I’ve had it on my shelf for more than a year, but only cracked the spine on Neil Gaiman’s Newberry award-winning The Graveyard Book last night. In many ways it reminds me of more ‘classical’ children’s literature, the sort of books I was reading as a kid when I wasn’t reading The Baby-sitter’s Club. (I read a lot of the Baby-sitter’s Club. Too much, you might say.) The novel has a definite old-fashioned British sensibility, in addition to Gaiman’s unique style, and I was captivated by the familiarity of the storytelling. Not because it was a familiar tale (it’s about a living boy raised in a graveyard), but because it transports me to a different time. Despite being a modern book, I think this story could take place at any time.
My first blog for indie publisher Quirk Books was posted yesterday: It’s National Library Week, and even fictional characters need a place to check out books from time to time. Though it’s not always the case, fictional libraries tend to be magical; after all, they’re created by writers, and writers know the power of the written word. If they’re going to invent a repository for knowledge, then at the very least, it should…
We’ve had a lot fun at the expense of an eradicated indigenous people, but what if this really was our last year on Earth? Sort of puts all those New Year’s Resolutions in perspective. This could very well be the last year to make promises to ourselves that we probably won’t keep.
If you’re a writer, you’ve heard it before – and you’ll hear it over, and over, and over again. The Write Life is frustrating, sometimes depressing, and not a career path any sane person would choose. That’s how you know you’re a writer – you don’t choose this life, it chooses you.
One of my favorite holiday traditions, whether that holiday is Halloween or Christmas, is to collect a playlist of holiday-themed episodes from my favorite TV shows. There are a dozen episodes of American television that center around the harvest festival we affectionately refer to as ‘Thanksgiving.’ Or, as Anya from Buffy the Vampire Slayer refers to it, “A ritual sacrifice. With pie.” There are lists all over the internet, and I could just marathon Friends episodes, but here are some of my favorites:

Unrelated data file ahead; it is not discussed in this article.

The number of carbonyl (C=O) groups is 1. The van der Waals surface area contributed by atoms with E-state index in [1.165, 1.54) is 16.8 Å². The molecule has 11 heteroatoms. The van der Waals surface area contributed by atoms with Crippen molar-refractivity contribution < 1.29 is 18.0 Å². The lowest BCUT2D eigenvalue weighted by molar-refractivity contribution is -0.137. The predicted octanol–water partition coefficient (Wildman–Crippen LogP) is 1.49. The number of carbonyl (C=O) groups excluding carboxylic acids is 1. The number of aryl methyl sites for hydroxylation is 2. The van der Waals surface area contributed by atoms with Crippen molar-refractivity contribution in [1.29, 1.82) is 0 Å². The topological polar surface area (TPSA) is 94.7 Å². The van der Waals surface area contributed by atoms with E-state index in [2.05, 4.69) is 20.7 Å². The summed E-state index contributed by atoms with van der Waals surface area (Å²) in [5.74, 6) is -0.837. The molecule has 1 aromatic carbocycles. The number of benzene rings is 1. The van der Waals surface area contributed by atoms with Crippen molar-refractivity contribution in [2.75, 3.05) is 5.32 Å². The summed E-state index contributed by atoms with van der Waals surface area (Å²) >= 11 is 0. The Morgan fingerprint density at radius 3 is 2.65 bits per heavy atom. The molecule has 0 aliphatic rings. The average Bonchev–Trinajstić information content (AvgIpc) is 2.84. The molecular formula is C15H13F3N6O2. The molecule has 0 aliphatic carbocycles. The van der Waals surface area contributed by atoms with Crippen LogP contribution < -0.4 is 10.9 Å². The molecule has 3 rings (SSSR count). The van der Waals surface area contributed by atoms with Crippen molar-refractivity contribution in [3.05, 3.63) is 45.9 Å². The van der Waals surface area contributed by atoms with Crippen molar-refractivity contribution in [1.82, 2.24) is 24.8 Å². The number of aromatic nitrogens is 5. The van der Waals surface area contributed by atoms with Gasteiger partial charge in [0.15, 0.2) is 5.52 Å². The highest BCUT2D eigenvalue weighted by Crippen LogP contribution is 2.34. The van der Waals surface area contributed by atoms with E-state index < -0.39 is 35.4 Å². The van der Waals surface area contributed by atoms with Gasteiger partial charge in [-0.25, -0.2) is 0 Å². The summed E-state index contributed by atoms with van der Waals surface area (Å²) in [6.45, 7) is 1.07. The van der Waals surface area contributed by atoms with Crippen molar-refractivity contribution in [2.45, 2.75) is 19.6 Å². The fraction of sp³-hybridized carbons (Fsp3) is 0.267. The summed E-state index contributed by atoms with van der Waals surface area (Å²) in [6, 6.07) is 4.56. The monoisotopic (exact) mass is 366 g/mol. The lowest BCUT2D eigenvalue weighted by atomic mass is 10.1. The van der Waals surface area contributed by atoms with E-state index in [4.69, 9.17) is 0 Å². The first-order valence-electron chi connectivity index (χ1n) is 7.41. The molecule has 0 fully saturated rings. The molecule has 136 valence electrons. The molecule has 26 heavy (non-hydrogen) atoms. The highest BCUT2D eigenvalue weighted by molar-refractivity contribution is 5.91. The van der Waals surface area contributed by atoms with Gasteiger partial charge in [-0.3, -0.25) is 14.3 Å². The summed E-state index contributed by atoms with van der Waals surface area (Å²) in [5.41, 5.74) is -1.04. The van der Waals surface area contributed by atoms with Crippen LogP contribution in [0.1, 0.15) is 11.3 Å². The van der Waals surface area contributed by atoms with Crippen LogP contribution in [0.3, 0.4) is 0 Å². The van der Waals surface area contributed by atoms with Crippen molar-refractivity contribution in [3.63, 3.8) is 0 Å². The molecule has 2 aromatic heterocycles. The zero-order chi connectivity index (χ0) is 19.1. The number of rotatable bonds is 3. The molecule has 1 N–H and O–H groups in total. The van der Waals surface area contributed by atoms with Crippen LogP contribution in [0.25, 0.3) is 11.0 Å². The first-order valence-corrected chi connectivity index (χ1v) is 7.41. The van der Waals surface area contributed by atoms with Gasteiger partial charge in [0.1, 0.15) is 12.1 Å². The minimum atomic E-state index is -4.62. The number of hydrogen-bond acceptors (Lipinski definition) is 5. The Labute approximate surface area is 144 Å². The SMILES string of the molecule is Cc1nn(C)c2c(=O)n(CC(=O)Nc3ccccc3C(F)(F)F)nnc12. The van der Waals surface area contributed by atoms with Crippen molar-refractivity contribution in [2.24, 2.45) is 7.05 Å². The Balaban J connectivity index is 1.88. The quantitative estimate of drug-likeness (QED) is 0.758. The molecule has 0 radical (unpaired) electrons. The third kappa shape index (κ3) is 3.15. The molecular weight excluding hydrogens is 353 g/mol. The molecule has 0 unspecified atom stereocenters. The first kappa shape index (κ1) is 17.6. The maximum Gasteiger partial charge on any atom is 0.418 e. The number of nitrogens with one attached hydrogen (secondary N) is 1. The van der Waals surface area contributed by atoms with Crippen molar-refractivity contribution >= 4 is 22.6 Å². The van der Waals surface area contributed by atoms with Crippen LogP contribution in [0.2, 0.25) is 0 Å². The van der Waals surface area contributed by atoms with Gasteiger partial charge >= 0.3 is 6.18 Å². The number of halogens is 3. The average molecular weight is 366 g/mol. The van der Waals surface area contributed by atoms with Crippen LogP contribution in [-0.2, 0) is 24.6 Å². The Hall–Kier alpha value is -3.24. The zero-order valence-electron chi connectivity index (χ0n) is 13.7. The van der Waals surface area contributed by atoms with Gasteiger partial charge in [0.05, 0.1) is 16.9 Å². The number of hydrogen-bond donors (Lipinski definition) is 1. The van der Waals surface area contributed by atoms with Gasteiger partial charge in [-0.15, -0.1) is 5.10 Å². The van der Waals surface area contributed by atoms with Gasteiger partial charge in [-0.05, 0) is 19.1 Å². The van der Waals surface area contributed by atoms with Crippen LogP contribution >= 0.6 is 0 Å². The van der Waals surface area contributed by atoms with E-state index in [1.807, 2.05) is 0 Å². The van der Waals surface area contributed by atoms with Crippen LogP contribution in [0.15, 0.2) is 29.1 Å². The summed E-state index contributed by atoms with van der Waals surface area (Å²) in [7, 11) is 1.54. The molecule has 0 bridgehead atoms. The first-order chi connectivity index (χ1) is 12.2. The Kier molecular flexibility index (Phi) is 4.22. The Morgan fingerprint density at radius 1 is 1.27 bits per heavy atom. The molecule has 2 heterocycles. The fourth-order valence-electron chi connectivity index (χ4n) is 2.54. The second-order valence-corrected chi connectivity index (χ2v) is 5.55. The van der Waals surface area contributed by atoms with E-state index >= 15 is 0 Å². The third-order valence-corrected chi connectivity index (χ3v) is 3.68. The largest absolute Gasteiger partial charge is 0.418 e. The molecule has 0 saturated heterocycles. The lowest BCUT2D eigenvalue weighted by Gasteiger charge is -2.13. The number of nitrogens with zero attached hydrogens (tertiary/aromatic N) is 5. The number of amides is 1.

Sometimes, the convention scene is stressful. There’s not enough time to do everything, or see everything, or hear everything. As I was considering some of my favorite things about con, the one that went to the top of the list is the opportunity to interact with other people who feel the way I do about geeky things. That got me thinking about ways to make that happen, and I came up with a little scavenger hunt, guaranteed to allow the so-inclined to geek it up.
I’ve got some events and deadlines coming up in the next couple of months, so it’s crunch time. First, at the start of October I’ll be headed to Seattle for Geek Girl Con with my friend Clare. I’m pretty excited about this, especially since I had a rather disappointing time at Comic-Con this year. It’s also my last big ticketed event until I get a new job.
And again, Comic-Con is upon us! With less than two weeks to go, I thought I’d repost my tips for a happy Con, with a few addenda. For those of us who are attending Comic-Con in fan capacity to get our geek on, I firmly believe there are steps that can be taken to improve the experience. You’ll still be completely wrecked by the end of it, but hopefully there’ll be fewer regrets.
It took two years, but the finale of Quest for Comic-Con is finally online. It’s hard to sum up my feelings – though we finished primary filming in ’10, it’s been a very, very long road to get here – two Comic-Cons worth, actually.
As I approach my 3rd consecutive Comic-Con, I still consider myself a neophyte to the world of graphic novels, but I’ve discovered that some of the best storytelling in science fiction, fantasy, and thriller is being told in comic form. Here are my top picks: